Additionally, you’ll find our favorite sources for audiobooks below. Many platforms are always free (like the Jefferson-Madison Regional Library), while others are offering resources free or at discounted rates while schools are closed. Each source is linked to guide you to the website where you can sign up and get started listening right away. And you’ll also find a few of our favorite books available on each platform.
- What are you thinking while listening to your book?
- What are you imagining while listening to your book? Would you like to draw the characters/setting/scene?
- What is the best part of your book so far?
- What are you discovering about the book/author?
- Are there any confusing parts?
- What do you think will happen next? Why do you think that will happen?
- What is the problem/conflict in the story?
- What was the most important part of the story?
- What do you think of this character’s actions? What would you do if you were that character?Do the characters remind you of anyone in your life?
- Can you summarize what has happened so far?
- What was your favorite part? Why was it your favorite?
- If you could change something about this story, what would you change?
- Can you make a connection from the story to your own life?
- What do you think the author is trying to teach or tell the reader?
Ms. Grant’s & Ms. Fitz’s Favorite Audiobook Resources
- JMRL eLibrary (through Overdrive or Libby app)
- Currently offering temporary library cards online!
- Lots of audiobooks and ebooks available, but many are on hold and will include wait times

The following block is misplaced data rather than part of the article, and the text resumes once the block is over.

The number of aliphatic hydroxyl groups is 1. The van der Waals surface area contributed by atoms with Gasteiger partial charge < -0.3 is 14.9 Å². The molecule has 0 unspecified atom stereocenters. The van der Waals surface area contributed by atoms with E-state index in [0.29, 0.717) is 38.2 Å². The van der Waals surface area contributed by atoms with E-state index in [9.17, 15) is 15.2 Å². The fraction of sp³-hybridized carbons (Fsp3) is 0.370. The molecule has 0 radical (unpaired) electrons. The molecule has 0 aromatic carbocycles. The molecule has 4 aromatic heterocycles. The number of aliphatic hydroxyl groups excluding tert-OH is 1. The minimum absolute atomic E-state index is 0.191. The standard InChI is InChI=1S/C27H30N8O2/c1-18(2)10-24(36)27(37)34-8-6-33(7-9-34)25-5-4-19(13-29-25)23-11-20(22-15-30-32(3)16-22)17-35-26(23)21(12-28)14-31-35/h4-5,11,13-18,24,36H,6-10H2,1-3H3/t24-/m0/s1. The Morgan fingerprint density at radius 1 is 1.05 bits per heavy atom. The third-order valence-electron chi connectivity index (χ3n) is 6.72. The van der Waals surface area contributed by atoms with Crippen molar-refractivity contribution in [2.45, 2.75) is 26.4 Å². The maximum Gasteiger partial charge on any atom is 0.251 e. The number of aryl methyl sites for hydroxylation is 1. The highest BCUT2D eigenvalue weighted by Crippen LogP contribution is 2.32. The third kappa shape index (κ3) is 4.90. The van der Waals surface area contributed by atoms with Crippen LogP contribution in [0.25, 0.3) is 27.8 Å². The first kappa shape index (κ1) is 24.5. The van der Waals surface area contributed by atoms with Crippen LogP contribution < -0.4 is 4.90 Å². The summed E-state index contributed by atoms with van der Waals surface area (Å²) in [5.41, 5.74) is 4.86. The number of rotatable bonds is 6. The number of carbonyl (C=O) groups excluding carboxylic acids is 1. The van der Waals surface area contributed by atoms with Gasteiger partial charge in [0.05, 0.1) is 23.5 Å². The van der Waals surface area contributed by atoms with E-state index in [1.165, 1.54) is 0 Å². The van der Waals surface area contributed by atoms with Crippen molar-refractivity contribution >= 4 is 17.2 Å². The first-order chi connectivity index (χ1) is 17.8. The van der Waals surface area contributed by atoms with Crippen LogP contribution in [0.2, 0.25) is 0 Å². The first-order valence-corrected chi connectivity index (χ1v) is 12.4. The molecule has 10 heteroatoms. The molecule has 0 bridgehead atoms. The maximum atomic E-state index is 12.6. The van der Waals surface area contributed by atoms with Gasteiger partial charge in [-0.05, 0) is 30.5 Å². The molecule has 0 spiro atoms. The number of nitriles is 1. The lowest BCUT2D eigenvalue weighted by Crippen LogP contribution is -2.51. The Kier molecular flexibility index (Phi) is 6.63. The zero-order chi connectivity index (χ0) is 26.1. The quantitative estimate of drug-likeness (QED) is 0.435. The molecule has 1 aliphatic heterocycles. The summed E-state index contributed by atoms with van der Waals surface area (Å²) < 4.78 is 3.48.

- Includes access to RBDigital, Freading, Kanopy, and more)
- Examples of audiobooks available through Libby
- Heart of a Samurai
- Flora and Ulysses
- Moon over Manifest
- The Graveyard Book
- Hello Universe
- Other Words for Home
- The War that Saved my Life
- The Crossover
- Wolf Hollow
- Scar Island
- The Last Kids on Earth
- Has both read to me (audio with highlighted text on the screen) and audiobooks
- Examples of audiobooks on Epic (set your reader free and let them choose!)
- Do Onto Otters
- Lon Po Po
- Come On, Rain!
- Fly Guy series
- Strega Nona
- I Want My Hat Back
- Houndsley and Catina
- The Parker Inheritance
- The Invention of Hugo Cabret
- Sports books by Mike Lupica and Tim Green
- I Survived Series
- Allie Finkel’s Rules for Girls
- The 39 Clues series
- A Night Divided
- A Snicker of Magic
- Save Me a Seat
- Some texts include a read with me function (audio with highlighted text on the screen)
- Also available on the Kids A-Z app
- Fiction books
- Series books
- Nonfiction books
- Songs and Nursery Rhymes
- Books in Spanish and French
- Scribd app
- Offers a wide selection of titles
- Paid subscription includes unlimited audiobooks per month
- Examples of audiobooks available through Scribd:
- Out of My Mind
- The Hobbit
- The One and Only Ivan
- Alice’s Adventures in Wonderland
- The Secret Garden
- Little Women
- From the Mixed Up Files of Mrs. Basil E. Frankenwiler
- Small amount of titles free, but more titles cost extra
- Widest selection with paid subscription
- Subscription fee only includes one or two audiobooks a month
- Examples of audiobooks available for free on Audible include:
- The Terrible Two
- The Wonderful Wizard of Oz
- The Timeless Tales of Beatrix Potter
- Just So Stories
- Winnie the Pooh
- Anne of Green Gables
- Swiss Family Robinson
- Miss Peregrine’s Home for Peculiar Children
- Rad Women A-Z
- No subscription fee, just purchase books independently
- Currently running a 2-for-1 special and all money goes to local independent bookstores
- Examples of books available on Libro.fm:
- Aru Shah and the End of Time
- The Penderwicks
- Nevermoor: The Trials of Morrigan Crow
- The Amber Spyglass
- The Hunger Games
- Artemis Fowl
- The Mysterious Benedict Society
This post was co-written with reading specialist Megan Grant. It was originally published on the St. Anne’s-Belfield School blog, Perspectives. Read it in its original format here.